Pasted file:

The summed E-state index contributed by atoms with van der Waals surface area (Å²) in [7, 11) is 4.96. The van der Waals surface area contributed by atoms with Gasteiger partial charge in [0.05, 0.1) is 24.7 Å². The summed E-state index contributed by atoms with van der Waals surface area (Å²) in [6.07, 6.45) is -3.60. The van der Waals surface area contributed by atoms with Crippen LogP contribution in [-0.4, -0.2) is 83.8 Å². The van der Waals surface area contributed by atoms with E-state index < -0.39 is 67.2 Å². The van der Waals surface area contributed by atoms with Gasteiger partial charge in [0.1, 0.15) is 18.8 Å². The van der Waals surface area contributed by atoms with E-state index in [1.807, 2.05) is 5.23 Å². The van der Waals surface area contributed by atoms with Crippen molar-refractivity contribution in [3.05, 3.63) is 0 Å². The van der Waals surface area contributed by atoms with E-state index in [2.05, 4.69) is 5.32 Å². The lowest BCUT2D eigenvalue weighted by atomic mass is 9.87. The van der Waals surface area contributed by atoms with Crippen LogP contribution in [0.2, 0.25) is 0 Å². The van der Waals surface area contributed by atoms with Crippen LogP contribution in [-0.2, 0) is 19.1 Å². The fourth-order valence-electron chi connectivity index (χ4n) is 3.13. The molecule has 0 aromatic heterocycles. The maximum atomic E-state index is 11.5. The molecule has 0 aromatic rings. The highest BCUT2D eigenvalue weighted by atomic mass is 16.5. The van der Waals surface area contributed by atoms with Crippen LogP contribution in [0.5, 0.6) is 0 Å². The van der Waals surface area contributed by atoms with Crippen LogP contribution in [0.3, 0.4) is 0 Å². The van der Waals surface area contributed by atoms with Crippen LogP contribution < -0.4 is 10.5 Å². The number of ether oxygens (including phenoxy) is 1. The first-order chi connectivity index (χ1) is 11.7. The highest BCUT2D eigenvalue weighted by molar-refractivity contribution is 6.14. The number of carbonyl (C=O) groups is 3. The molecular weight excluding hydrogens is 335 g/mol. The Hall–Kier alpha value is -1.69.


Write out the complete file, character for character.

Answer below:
The summed E-state index contributed by atoms with van der Waals surface area (Å²) in [7, 11) is 4.96. The van der Waals surface area contributed by atoms with Gasteiger partial charge in [0.05, 0.1) is 24.7 Å². The summed E-state index contributed by atoms with van der Waals surface area (Å²) in [6.07, 6.45) is -3.60. The van der Waals surface area contributed by atoms with Crippen LogP contribution in [-0.4, -0.2) is 83.8 Å². The van der Waals surface area contributed by atoms with E-state index < -0.39 is 67.2 Å². The van der Waals surface area contributed by atoms with Gasteiger partial charge in [0.1, 0.15) is 18.8 Å². The van der Waals surface area contributed by atoms with E-state index in [1.807, 2.05) is 5.23 Å². The van der Waals surface area contributed by atoms with Crippen molar-refractivity contribution in [3.05, 3.63) is 0 Å². The van der Waals surface area contributed by atoms with E-state index in [2.05, 4.69) is 5.32 Å². The lowest BCUT2D eigenvalue weighted by atomic mass is 9.87. The van der Waals surface area contributed by atoms with Crippen LogP contribution in [0.2, 0.25) is 0 Å². The van der Waals surface area contributed by atoms with Crippen LogP contribution in [-0.2, 0) is 19.1 Å². The fourth-order valence-electron chi connectivity index (χ4n) is 3.13. The molecule has 0 aromatic heterocycles. The maximum atomic E-state index is 11.5. The molecule has 0 aromatic rings. The highest BCUT2D eigenvalue weighted by atomic mass is 16.5. The van der Waals surface area contributed by atoms with Crippen LogP contribution in [0.5, 0.6) is 0 Å². The van der Waals surface area contributed by atoms with Crippen LogP contribution in [0.3, 0.4) is 0 Å². The van der Waals surface area contributed by atoms with Crippen LogP contribution < -0.4 is 10.5 Å². The number of ether oxygens (including phenoxy) is 1. The first-order chi connectivity index (χ1) is 11.7. The highest BCUT2D eigenvalue weighted by molar-refractivity contribution is 6.14. The number of carbonyl (C=O) groups is 3. The molecular weight excluding hydrogens is 335 g/mol. The Hall–Kier alpha value is -1.69.